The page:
Near the end of Marilyn Monroe’s life, cinematographer Leon Shamroy, was quoted as saying to reporter Ezra Goodman:“When you analyze Marilyn, she is not good looking. She has a bad posture, bad nose and her figure is too obvious. She has a bad profile.”
It’s amazing to me that we feel we have the right to discount someone else’s success because of their appearance. Even Marilyn Monroe was not exempt. Do beauty and success have to be positively correlated? If someone is successful but not beautiful (in the eyes of the consumer), what does that mean? Does it make their success less meaningful or less deserved?
I can’t even stand on a pedestal and say “Anyone who does this is a bad person” because I’ve done it. I’ll admit it. I’ve looked at an actor or someone in the spotlight and thought to myself, occasionally out loud, “they’re not even pretty.”
IT’S INSANITY! Because when we say this sort of junk about other people, we start thinking it about ourselves. We start scrutinizing our own appearance and start believing that beauty does determine success. This is all the more damaging if we don’t think we’re beautiful.
Do You Think You’re Beautiful?
The Beauty Company released this breakdown in June 2012 (imagine how much it’s grown since then):
- $426 billion – the total sales of beauty and personal care items in 2011
- $13 billion – the amount the 18,000 spa facilities in the USA made in 2011
- 20 minutes – the amount of time the average woman spends putting on makeup
- $15,000 – the average amount of money a woman will spend on makeup in her lifetime.
- 82% of women surveyed believe wearing makeup made them feel more self-confident
In Lois Banner’s book “Marilyn: The Passion and the Paradox,” she says that Marilyn would spend hours getting ready in the morning. This is one of the reasons she was often late to set. She also said that “Marilyn rarely allowed herself to be photographed in profile and she kept control over all proof sheets produced of her. If she didn’t like a proof, she would cross it out.”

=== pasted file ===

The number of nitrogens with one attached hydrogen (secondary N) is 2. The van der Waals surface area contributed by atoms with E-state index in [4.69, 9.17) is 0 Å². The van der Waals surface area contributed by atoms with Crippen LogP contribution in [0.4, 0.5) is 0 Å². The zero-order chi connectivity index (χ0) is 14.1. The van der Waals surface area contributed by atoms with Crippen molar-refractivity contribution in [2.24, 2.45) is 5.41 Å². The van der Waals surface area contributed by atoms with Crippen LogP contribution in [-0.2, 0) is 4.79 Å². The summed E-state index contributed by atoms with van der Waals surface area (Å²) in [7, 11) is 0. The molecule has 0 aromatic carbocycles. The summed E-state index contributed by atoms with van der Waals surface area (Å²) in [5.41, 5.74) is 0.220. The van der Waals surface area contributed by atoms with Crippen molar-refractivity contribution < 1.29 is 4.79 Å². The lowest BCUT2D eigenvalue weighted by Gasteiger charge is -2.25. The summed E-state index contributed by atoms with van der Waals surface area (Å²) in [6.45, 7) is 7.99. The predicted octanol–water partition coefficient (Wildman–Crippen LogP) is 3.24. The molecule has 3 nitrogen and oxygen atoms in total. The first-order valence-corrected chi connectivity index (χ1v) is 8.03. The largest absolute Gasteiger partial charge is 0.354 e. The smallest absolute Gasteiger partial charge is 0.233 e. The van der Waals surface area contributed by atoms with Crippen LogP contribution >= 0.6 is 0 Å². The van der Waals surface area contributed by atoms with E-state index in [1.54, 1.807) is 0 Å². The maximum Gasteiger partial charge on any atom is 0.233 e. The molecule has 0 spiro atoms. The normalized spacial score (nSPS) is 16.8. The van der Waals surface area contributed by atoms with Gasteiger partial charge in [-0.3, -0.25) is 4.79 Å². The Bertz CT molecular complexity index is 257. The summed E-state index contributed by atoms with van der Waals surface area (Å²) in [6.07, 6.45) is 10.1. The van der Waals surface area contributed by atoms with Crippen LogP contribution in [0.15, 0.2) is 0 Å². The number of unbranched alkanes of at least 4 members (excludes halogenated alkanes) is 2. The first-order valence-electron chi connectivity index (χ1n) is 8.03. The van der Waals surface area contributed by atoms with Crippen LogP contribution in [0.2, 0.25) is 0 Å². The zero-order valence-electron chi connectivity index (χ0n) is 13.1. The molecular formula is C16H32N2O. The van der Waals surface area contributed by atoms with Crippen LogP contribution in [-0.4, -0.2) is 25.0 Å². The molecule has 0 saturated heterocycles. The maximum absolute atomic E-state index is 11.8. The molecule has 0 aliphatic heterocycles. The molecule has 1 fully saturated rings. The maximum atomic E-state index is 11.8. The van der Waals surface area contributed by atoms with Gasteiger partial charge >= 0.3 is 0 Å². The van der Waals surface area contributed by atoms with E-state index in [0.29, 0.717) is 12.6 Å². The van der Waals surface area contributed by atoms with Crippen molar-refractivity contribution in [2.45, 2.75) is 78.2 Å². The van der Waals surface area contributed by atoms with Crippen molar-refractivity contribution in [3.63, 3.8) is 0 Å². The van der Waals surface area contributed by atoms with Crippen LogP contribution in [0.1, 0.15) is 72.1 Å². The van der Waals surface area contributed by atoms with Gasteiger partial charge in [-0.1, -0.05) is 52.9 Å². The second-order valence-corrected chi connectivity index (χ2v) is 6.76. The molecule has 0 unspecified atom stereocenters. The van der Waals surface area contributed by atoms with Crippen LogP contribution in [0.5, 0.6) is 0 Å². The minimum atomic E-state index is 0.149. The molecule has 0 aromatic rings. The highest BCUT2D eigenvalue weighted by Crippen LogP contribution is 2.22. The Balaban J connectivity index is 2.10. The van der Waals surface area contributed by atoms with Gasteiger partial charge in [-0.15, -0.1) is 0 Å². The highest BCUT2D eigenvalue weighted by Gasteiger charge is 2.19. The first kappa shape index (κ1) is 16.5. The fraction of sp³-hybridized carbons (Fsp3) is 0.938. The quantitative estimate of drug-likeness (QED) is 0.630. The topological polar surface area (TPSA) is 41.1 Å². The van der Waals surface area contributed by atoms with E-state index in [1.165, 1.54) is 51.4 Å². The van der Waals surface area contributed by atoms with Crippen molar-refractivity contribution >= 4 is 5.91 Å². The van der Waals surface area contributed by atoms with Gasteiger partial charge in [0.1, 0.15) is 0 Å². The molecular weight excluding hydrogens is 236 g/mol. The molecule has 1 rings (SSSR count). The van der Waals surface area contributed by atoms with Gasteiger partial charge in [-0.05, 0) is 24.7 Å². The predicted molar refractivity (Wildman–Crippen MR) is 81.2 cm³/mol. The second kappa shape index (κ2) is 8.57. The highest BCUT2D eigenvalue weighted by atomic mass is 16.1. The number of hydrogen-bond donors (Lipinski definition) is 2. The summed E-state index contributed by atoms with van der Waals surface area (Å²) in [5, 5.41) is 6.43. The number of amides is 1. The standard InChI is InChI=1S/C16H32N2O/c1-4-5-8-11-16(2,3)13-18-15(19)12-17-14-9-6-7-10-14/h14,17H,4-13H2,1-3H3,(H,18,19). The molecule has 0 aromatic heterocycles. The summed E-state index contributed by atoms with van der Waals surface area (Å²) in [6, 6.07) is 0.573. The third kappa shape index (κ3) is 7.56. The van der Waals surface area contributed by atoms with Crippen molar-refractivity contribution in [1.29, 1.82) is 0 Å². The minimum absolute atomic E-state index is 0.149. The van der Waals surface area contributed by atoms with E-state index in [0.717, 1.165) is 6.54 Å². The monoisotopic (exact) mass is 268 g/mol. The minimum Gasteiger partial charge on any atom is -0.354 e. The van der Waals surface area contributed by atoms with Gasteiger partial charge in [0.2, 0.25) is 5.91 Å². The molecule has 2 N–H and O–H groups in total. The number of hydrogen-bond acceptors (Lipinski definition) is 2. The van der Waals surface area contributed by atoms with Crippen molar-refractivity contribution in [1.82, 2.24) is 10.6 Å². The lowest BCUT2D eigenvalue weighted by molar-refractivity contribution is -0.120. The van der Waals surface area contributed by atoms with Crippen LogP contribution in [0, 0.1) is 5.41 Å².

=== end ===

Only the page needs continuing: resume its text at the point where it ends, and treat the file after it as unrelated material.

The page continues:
It’s a never-ending cycle. Make fun of someone else’s appearance, and then obsess and feel insecure about our own… and then make fun of someone else’s appearance. It’s no wonder so many of us are stuck.
Meanwhile, we’re posting pictures like this:
Where did this obsession with our bodies come from? I can almost guarantee that every woman in these photos, at some point, thought that they weren’t beautiful.
And then there’s the wording: “When did this become hotter than this?”
Our worth is not based on our weight and sex appeal!
The fact that we believe this to be true (and we do) is absolute insanity. And we fuel this insanity in ourselves and others every time we buy into the lie. We are the ones who allow this belief to continue.
“There was a time… when my self worth was entirely contingent upon my ability to starve. A strange equation and an altogether too common belief: ones worth is exponentially increased with one’s incremental disappearance. I had to learn to love the thump of my steps, the implication of weight and presence and taking of space.” (Wasted – Marya Hornbacher)
The quote you just read was written by a woman who suffered from anorexia and bulimia growing up. But even if you don’t struggle with an eating disorder, I bet that most women could resonate with this quote.
We need to learn to love the thump of our step. The way our hips sway as we walk. We have to learn to embrace our femininity, whatever the shape of our bodies. We have to start embracing our own unique beauty. And not because it’s going to make some other girl jealous, or because it’s going to attract the perfect boyfriend/girlfriend, but because our bodies, our beauty, are a large part of who we are. And it’s okay to own that. It’s okay to start thinking of ourselves as beautiful.
Conceit versus Ego
Using this language (I am beautiful) doesn’t make you conceited. It’s only conceited if you think you’re more beautiful than everyone else. But you should have an ego about the space you take up in this world, and about the way your hair curls behind your ears. Having an ego only means that you believe in yourself, and that’s not a bad thing.
This girl in this video believes in herself. Imperfections and all. She has ego, and isn’t she beautiful?
About seven months ago, I volunteered at the lululemon half marathon. All of these people in the photograph below are dancing. I remember watching these women with envy. The way they moved and let go. The girl in the white tank top in the middle of the photograph knew she was beautiful. My eyes were drawn to her that day because of the way she allowed her inhibitions to slide away as she let the music relax her mind and shimmy through her core.
She was having fun moving in her body. She was having fun being her. Because if you can’t be comfortable in your own body, where can you be comfortable?
Marilyn was beautiful. I am beautiful. You are beautiful. Let’s own our beauty and start recognizing and appreciating the beauty in others. Imperfections – they’re just another way that we’re focusing on the negative. Let’s start focusing on the positive.